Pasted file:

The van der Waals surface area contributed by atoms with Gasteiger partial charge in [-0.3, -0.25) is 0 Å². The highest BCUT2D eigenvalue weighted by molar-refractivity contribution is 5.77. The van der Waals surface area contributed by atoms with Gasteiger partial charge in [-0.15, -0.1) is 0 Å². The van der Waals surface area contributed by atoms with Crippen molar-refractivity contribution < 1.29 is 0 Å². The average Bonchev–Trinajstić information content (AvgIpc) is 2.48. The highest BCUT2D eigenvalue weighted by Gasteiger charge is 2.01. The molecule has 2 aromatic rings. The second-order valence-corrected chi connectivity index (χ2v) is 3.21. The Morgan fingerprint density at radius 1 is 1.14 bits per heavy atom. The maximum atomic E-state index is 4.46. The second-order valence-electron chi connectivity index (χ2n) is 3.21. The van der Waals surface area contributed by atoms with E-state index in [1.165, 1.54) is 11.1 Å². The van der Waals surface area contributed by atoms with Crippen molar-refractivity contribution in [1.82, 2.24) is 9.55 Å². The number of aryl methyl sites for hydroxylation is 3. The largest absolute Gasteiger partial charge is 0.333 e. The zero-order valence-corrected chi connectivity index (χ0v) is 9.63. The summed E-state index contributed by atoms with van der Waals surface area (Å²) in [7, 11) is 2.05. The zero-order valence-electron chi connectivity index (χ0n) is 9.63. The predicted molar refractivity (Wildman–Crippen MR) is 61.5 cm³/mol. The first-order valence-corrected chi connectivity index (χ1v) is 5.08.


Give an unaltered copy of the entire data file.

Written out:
The van der Waals surface area contributed by atoms with Gasteiger partial charge in [-0.3, -0.25) is 0 Å². The highest BCUT2D eigenvalue weighted by molar-refractivity contribution is 5.77. The van der Waals surface area contributed by atoms with Gasteiger partial charge in [-0.15, -0.1) is 0 Å². The van der Waals surface area contributed by atoms with Crippen molar-refractivity contribution < 1.29 is 0 Å². The average Bonchev–Trinajstić information content (AvgIpc) is 2.48. The highest BCUT2D eigenvalue weighted by Gasteiger charge is 2.01. The molecule has 2 aromatic rings. The second-order valence-corrected chi connectivity index (χ2v) is 3.21. The Morgan fingerprint density at radius 1 is 1.14 bits per heavy atom. The maximum atomic E-state index is 4.46. The second-order valence-electron chi connectivity index (χ2n) is 3.21. The van der Waals surface area contributed by atoms with E-state index in [1.165, 1.54) is 11.1 Å². The van der Waals surface area contributed by atoms with Crippen molar-refractivity contribution in [1.82, 2.24) is 9.55 Å². The number of aryl methyl sites for hydroxylation is 3. The largest absolute Gasteiger partial charge is 0.333 e. The zero-order valence-corrected chi connectivity index (χ0v) is 9.63. The summed E-state index contributed by atoms with van der Waals surface area (Å²) in [7, 11) is 2.05. The zero-order valence-electron chi connectivity index (χ0n) is 9.63. The predicted molar refractivity (Wildman–Crippen MR) is 61.5 cm³/mol. The first-order valence-corrected chi connectivity index (χ1v) is 5.08.